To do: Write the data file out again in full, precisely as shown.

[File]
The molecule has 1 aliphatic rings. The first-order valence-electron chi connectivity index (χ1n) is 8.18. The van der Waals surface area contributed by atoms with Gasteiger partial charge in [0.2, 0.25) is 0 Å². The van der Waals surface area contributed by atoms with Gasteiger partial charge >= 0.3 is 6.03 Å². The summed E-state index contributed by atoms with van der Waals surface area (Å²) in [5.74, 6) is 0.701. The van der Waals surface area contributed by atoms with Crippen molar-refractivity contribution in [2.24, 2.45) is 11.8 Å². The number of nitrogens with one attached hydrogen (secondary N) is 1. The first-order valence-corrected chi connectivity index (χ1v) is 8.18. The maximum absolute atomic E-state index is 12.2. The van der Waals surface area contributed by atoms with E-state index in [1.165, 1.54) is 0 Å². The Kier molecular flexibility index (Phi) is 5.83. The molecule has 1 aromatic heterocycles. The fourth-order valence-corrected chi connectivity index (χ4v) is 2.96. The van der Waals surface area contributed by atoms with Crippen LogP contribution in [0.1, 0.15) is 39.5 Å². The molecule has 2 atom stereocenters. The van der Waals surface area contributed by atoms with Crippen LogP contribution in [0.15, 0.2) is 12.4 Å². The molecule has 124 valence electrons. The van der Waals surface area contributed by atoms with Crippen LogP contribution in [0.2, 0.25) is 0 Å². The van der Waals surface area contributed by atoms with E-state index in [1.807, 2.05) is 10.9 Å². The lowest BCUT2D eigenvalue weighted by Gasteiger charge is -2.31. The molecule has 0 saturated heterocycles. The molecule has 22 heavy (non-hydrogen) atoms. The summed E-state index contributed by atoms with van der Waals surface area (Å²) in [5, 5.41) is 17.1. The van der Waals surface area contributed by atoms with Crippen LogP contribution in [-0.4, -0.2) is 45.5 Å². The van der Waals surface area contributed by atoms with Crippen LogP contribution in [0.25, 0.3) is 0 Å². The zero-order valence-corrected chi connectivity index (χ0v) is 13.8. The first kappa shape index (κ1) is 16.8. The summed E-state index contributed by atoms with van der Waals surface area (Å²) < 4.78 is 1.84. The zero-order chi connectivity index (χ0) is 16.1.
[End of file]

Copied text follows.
The molecule has 1 aliphatic rings. The first-order valence-electron chi connectivity index (χ1n) is 8.18. The van der Waals surface area contributed by atoms with Gasteiger partial charge in [0.2, 0.25) is 0 Å². The van der Waals surface area contributed by atoms with Gasteiger partial charge >= 0.3 is 6.03 Å². The summed E-state index contributed by atoms with van der Waals surface area (Å²) in [5.74, 6) is 0.701. The van der Waals surface area contributed by atoms with Crippen molar-refractivity contribution in [2.24, 2.45) is 11.8 Å². The number of nitrogens with one attached hydrogen (secondary N) is 1. The first-order valence-corrected chi connectivity index (χ1v) is 8.18. The maximum absolute atomic E-state index is 12.2. The van der Waals surface area contributed by atoms with E-state index in [1.165, 1.54) is 0 Å². The Kier molecular flexibility index (Phi) is 5.83. The molecule has 1 aromatic heterocycles. The fourth-order valence-corrected chi connectivity index (χ4v) is 2.96. The van der Waals surface area contributed by atoms with Crippen LogP contribution in [0.1, 0.15) is 39.5 Å². The molecule has 2 atom stereocenters. The van der Waals surface area contributed by atoms with Crippen LogP contribution in [0.15, 0.2) is 12.4 Å². The molecule has 124 valence electrons. The van der Waals surface area contributed by atoms with Crippen LogP contribution in [0.2, 0.25) is 0 Å². The van der Waals surface area contributed by atoms with E-state index in [1.807, 2.05) is 10.9 Å². The lowest BCUT2D eigenvalue weighted by Gasteiger charge is -2.31. The molecule has 0 saturated heterocycles. The molecule has 22 heavy (non-hydrogen) atoms. The summed E-state index contributed by atoms with van der Waals surface area (Å²) in [5, 5.41) is 17.1. The van der Waals surface area contributed by atoms with Crippen LogP contribution in [-0.4, -0.2) is 45.5 Å². The van der Waals surface area contributed by atoms with Crippen LogP contribution in [0.25, 0.3) is 0 Å². The zero-order valence-corrected chi connectivity index (χ0v) is 13.8. The first kappa shape index (κ1) is 16.8. The summed E-state index contributed by atoms with van der Waals surface area (Å²) < 4.78 is 1.84. The zero-order chi connectivity index (χ0) is 16.1.